About Me

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Melfort, Saskatchewan, Canada
I am a lawyer in Melfort, Saskatchewan, Canada who enjoys reading, especially mysteries. Since 2000 I have been writing personal book reviews. This blog includes my reviews, information on and interviews with authors and descriptions of mystery bookstores I have visited. I strive to review all Saskatchewan mysteries. Other Canadian mysteries are listed under the Rest of Canada. As a lawyer I am always interested in legal mysteries. I have a separate page for legal mysteries. Occasionally my reviews of legal mysteries comment on the legal reality of the mystery. You can follow the progression of my favourite authors with up to 15 reviews. Each year I select my favourites in "Bill's Best of ----". As well as current reviews I am posting reviews from 2000 to 2011. Below my most recent couple of posts are the posts of Saskatchewan mysteries I have reviewed alphabetically by author. If you only want a sentence or two description of the book and my recommendation when deciding whether to read the book look at the bold portion of the review. If you would like to email me the link to my email is on the profile page.

Sunday, July 29, 2012

Before the Poison by Peter Robinson

Before the Poison by Peter Robinson – Chris Lowndes, after 35 years in American, has returns to his Yorkshire roots. His wife, Laura, has suffered a lingering death and his children are grown. He decides to come home.

With lots of money made as the composer of movie scores in Hollywood he purchases a large old home in the countryside, Kilnsgate, near the town of Richmond.

The house has been a rental property for decades and has a substantial amount of furniture from earlier owners, the Fox family. Interested in the background of his home Chris is startled to learn that 57 years ago in 1953 Grace Fox had been hung after being convicted of murdering her husband on New Year’s Eve by poisoning him.

With time on his hands, his only commitment is to write a sonata, Chris pursues his curiosity about what took place in Kilnsgate. He is also diverting his mind from the painful memories of Laura’s illness and death.

At the same time the book contains excerpts from Grace’s trial and later her journal of wartime experiences as a nurse. The wartime entries are striking in their power.

Chris seeks out information on the lives of the Fox family. In particular, he longs to learn more about the beautiful Grace. What could have happened in her life?

In her trial the forensic evidence is actually ambivalent on whether the high level of potassium in the body of Ernest Fox was caused by an injection of potassium or the result of a natural heart attack. There is evidence that his heart was not in good condition.

In real life today I doubt there would have been a trial. There is no conclusive evidence of murder.

Robinson does present a convincing picture of early 1950’s England, with a puritanical streak, that would prosecute a woman considered immoral on weak forensic evidence.

I hearkened back to the poisoning cases I had read about in The Invention of Murder – How the Victorians Revelled in Death and Detection and Created Modern Crime by Judith Flanders from the 19th Century where several women were convicted and hung on flimsy evidence of poisoning. 150 years ago experts, actually incompetents, were eager to find evidence of poisoning. Robinson’s book would suggest it was little different 60 years ago.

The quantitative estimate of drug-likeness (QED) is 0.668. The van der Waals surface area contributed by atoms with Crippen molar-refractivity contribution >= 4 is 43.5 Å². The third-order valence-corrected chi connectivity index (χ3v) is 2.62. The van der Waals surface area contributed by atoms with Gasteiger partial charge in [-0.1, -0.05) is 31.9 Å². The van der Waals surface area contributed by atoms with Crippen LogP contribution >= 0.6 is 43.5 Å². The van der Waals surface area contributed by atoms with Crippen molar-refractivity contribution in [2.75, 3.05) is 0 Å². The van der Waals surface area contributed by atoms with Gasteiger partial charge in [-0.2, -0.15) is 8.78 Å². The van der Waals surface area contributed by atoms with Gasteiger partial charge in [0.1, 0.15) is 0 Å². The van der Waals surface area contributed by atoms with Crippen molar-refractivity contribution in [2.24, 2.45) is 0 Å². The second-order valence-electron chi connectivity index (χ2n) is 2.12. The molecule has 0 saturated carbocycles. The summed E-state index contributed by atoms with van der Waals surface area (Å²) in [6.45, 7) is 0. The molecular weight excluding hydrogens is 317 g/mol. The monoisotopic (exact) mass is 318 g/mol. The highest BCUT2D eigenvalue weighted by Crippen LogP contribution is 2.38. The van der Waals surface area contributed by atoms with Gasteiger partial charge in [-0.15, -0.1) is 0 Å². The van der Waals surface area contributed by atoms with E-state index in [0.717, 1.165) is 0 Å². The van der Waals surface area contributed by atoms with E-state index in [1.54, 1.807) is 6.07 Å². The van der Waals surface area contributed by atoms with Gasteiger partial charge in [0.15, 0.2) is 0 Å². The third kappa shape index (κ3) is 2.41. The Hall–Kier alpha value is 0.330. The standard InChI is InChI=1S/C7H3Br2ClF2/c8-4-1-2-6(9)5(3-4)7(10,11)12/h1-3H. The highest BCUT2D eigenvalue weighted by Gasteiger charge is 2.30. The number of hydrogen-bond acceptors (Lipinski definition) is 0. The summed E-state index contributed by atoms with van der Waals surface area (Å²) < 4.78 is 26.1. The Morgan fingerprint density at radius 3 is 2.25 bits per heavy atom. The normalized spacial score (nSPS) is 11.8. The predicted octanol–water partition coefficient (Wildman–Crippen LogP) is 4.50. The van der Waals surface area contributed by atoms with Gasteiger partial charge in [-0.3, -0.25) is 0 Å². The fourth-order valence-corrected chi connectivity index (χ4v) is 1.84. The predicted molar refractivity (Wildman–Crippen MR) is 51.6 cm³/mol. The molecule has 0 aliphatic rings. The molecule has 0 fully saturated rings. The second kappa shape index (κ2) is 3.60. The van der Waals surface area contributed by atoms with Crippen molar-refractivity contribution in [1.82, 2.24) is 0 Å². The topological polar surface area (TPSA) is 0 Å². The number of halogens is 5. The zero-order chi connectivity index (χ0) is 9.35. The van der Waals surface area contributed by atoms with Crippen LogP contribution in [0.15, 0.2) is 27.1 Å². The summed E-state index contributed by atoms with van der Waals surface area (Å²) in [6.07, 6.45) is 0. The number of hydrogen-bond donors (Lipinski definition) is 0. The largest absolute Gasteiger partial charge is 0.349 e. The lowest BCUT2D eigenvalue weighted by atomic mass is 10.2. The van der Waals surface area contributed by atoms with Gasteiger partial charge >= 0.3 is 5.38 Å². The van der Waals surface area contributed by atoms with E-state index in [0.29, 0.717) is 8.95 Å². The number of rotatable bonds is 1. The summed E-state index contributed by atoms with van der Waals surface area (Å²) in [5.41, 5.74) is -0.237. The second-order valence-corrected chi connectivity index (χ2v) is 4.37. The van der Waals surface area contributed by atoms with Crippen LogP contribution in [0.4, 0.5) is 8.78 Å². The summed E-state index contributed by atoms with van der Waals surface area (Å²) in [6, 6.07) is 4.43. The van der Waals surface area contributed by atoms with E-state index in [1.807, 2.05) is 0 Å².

In his personal life Chris makes a comfortable adjustment back to England. He is attracted to the lovely Heather, his real estate agent.

Rural Yorkshire is a rugged land with unpredictable weather, usually bad, in the fall and winter. For a Canadian the descriptions of snow and cold were alittle overdone. It is definitely cold in the middle of the English winter but it is a long way from the -40 much of Canada endures in mid-winter.

Chris thoughtfully follows the evidence he assembles. It is not an overtly dramatic investigation. He is an average man on a quest. Tension does build as Chris learns information that leads him to question the guilt of Grace.

I thought of it as a graceful book. It is well written with some twists I had not forseen. I read it mainly because it was the 2012 winner of the Arthur Ellis Award as Canada’s top mystery fiction. In a few days I will pass on my thoughts on 3 of the 5 books that were on the shortlist this year.

Before the Poison will be my first read in the 6th Canadian Book Challenge which started at the Book Mine Set blog on July 1. (July 27/12)


  1. Surely those Victorians you mention, who were eager to find evidence of poisoning, did so because there was so much poisoning going on?

  2. Bill - A fine, fine review for which thanks. It's so interesting too how the mores and values of the 1950's are juxtaposed with the modern world that Lowndes has inhabited. And I really do like Robinson's work. This one goes on my TBR list, no doubt.

  3. Dr. Evangelicus: They had as much evidence of poisoning as their ancestors 200 years earlier had of witchcraft when they were convicting and executing women.

  4. Margot: Thanks for the review. Our views for societal mores and values has shifted dramatically over the 57 years covered in the book between 1953 and 2010.

  5. Don't know if I"ll read this, but good point, Bill, on poisonings and innocent women being convicted and executed for alleged witchcraft.

  6. kathy d.: Thanks for the comment. Suspect science is still convicting people. In Canada we had several people convicted of shaking babies whose convictions were reversed when the "expert" pathologist was proven incompetent and his "scientific" principles unfounded.